Paschoe House Occupants 1870 - 1940

Some Interesting Occupants of Paschoe House 1870 - 1940

After the Calmady-Hamlyn family ceased to live in the new house at Paschoe, it was occupied by various tenants until St Georges School arrived in 1940.

An early occupier was Mr Robert Lodwick Esq. He was a sporting gentleman who, within a few weeks of his arrival, had invited the local hunt to breakfast at Paschoe. He was also something of an entertainer and, at local events, would delight the audience with humorous songs. He left Paschoe in 1887 somewhat under a cloud. A local carter successfully sued him for non-payment of the part of the haulage costs incurred in taking his furniture to Copplestone station.

He was followed by a Captain Barton who, although only 30, was a retired officer in Her Majesty’s Dragoon Guards. He and his wife played a prominent role in local affairs during his time there. They provided an annual Christmas tea and presents at Paschoe for the parish’s children. In 1892 over 100 children were entertained to tea at Paschoe. When they left in 1894, they held a tea party in the field opposite Dicklegg Cottages, where over 400 people gathered. After the party, the children presented them with a pair of silver candlesticks as a token of thanks.

Soon after, John Valentine King arrived from Norfolk and was at Paschoe until 1912. Mr King was a keen, if somewhat unfortunate, motorist. In early 1908 he was fined for causing an accident in Exeter by excessive speed. Later that year, near Morchard Road, his car, described as a Stanley steam car valued at £700, overheated and caught fire and was completely burnt out.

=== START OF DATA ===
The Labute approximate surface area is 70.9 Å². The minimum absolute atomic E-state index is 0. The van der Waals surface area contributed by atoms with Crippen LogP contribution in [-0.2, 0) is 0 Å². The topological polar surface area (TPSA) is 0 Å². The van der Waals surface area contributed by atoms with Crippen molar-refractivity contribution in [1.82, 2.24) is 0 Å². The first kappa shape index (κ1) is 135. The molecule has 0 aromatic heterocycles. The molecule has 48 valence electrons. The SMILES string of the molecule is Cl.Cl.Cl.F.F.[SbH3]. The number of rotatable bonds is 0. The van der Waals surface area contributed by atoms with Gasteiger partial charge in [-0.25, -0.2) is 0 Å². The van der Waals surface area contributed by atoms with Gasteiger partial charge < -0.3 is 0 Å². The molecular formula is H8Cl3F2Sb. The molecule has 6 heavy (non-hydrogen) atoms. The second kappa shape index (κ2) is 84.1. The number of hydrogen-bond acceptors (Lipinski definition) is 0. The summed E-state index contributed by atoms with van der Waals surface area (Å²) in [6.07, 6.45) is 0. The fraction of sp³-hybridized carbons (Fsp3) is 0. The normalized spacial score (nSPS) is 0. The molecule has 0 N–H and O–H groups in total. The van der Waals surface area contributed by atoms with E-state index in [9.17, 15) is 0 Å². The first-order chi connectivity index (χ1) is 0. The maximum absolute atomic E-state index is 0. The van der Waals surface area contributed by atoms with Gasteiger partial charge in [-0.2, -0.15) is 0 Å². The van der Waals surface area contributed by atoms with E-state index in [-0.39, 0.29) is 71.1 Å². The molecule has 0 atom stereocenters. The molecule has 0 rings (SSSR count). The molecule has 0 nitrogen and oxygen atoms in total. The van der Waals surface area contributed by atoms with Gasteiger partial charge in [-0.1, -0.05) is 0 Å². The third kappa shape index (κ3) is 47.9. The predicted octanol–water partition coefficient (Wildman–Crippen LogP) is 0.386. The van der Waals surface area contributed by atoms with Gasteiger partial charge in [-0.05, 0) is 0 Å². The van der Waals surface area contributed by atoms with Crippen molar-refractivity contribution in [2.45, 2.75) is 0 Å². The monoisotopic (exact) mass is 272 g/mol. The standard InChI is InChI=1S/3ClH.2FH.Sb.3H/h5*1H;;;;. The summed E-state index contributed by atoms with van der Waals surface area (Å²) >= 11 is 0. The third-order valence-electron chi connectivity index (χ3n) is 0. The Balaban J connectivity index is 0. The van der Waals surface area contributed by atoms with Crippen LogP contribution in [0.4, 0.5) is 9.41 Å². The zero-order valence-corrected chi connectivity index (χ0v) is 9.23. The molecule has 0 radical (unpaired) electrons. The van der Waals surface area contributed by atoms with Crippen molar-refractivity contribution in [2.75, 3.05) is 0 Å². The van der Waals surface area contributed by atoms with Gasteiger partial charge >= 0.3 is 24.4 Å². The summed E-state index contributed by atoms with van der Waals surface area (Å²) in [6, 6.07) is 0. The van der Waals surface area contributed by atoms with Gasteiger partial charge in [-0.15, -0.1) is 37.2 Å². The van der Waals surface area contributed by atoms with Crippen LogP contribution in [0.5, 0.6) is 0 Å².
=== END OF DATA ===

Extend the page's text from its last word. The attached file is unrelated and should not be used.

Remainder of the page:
Following Mr King, Mr Robert Templar, with his family and servants, spent several years at Paschoe. Apart from being a churchwarden, he became the Colebrooke sports committee president. The Templars had aroused considerable interest in the parish as one of their servants, who often accompanied them to church, was coloured, probably one of the first to be seen in Colebrooke. The Templar family caused some excitement when they left in 1924. One of the removal vans carrying their furniture to Upcott near Barnstaple caught fire at Copplestone, and several valuable items were destroyed.

The final private residents at Paschoe were Charles Robert Tritton, a retired bank manager, and his wife, Gwladys. They arrived during 1926 from Essex with a large staff and stayed until the outbreak of the war when they appeared to have moved to Exwick. During his time at Paschoe, amongst other local interests, Charles served as a churchwarden helping with the fundraising for the repair of the church bells in 1934.

© Neville P. Enderson